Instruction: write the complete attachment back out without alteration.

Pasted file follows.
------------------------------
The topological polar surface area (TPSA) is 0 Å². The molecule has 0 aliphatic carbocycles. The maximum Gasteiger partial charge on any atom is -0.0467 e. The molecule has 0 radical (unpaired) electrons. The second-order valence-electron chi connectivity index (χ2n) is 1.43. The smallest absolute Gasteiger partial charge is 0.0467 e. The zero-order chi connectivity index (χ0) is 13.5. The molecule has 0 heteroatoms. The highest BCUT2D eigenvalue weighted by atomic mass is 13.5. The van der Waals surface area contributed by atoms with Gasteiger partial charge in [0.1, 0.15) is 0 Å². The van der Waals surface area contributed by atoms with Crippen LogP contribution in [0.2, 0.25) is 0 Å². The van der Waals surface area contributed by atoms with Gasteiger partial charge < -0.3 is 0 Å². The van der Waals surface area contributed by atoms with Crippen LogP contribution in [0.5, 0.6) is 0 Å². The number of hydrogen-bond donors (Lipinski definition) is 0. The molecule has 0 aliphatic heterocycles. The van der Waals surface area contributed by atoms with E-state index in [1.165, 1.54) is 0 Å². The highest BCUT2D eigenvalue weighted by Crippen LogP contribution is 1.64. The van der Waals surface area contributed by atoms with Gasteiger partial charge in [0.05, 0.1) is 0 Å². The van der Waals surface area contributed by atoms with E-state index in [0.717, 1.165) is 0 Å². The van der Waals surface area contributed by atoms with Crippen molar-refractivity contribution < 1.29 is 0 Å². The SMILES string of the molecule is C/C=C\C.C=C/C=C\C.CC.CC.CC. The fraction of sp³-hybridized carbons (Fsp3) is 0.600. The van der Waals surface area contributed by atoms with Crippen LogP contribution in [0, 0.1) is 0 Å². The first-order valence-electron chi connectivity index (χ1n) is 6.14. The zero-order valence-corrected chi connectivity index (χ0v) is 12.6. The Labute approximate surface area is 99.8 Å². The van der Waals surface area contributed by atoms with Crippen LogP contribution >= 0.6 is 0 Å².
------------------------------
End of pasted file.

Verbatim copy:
The topological polar surface area (TPSA) is 0 Å². The molecule has 0 aliphatic carbocycles. The maximum Gasteiger partial charge on any atom is -0.0467 e. The molecule has 0 radical (unpaired) electrons. The second-order valence-electron chi connectivity index (χ2n) is 1.43. The smallest absolute Gasteiger partial charge is 0.0467 e. The zero-order chi connectivity index (χ0) is 13.5. The molecule has 0 heteroatoms. The highest BCUT2D eigenvalue weighted by atomic mass is 13.5. The van der Waals surface area contributed by atoms with Gasteiger partial charge in [0.1, 0.15) is 0 Å². The van der Waals surface area contributed by atoms with Crippen LogP contribution in [0.2, 0.25) is 0 Å². The van der Waals surface area contributed by atoms with Gasteiger partial charge < -0.3 is 0 Å². The van der Waals surface area contributed by atoms with Crippen LogP contribution in [0.5, 0.6) is 0 Å². The number of hydrogen-bond donors (Lipinski definition) is 0. The molecule has 0 aliphatic heterocycles. The van der Waals surface area contributed by atoms with E-state index in [1.165, 1.54) is 0 Å². The highest BCUT2D eigenvalue weighted by Crippen LogP contribution is 1.64. The van der Waals surface area contributed by atoms with Gasteiger partial charge in [0.05, 0.1) is 0 Å². The van der Waals surface area contributed by atoms with E-state index in [0.717, 1.165) is 0 Å². The van der Waals surface area contributed by atoms with Crippen molar-refractivity contribution < 1.29 is 0 Å². The SMILES string of the molecule is C/C=C\C.C=C/C=C\C.CC.CC.CC. The fraction of sp³-hybridized carbons (Fsp3) is 0.600. The van der Waals surface area contributed by atoms with Crippen LogP contribution in [0, 0.1) is 0 Å². The first-order valence-electron chi connectivity index (χ1n) is 6.14. The zero-order valence-corrected chi connectivity index (χ0v) is 12.6. The Labute approximate surface area is 99.8 Å². The van der Waals surface area contributed by atoms with Crippen LogP contribution >= 0.6 is 0 Å².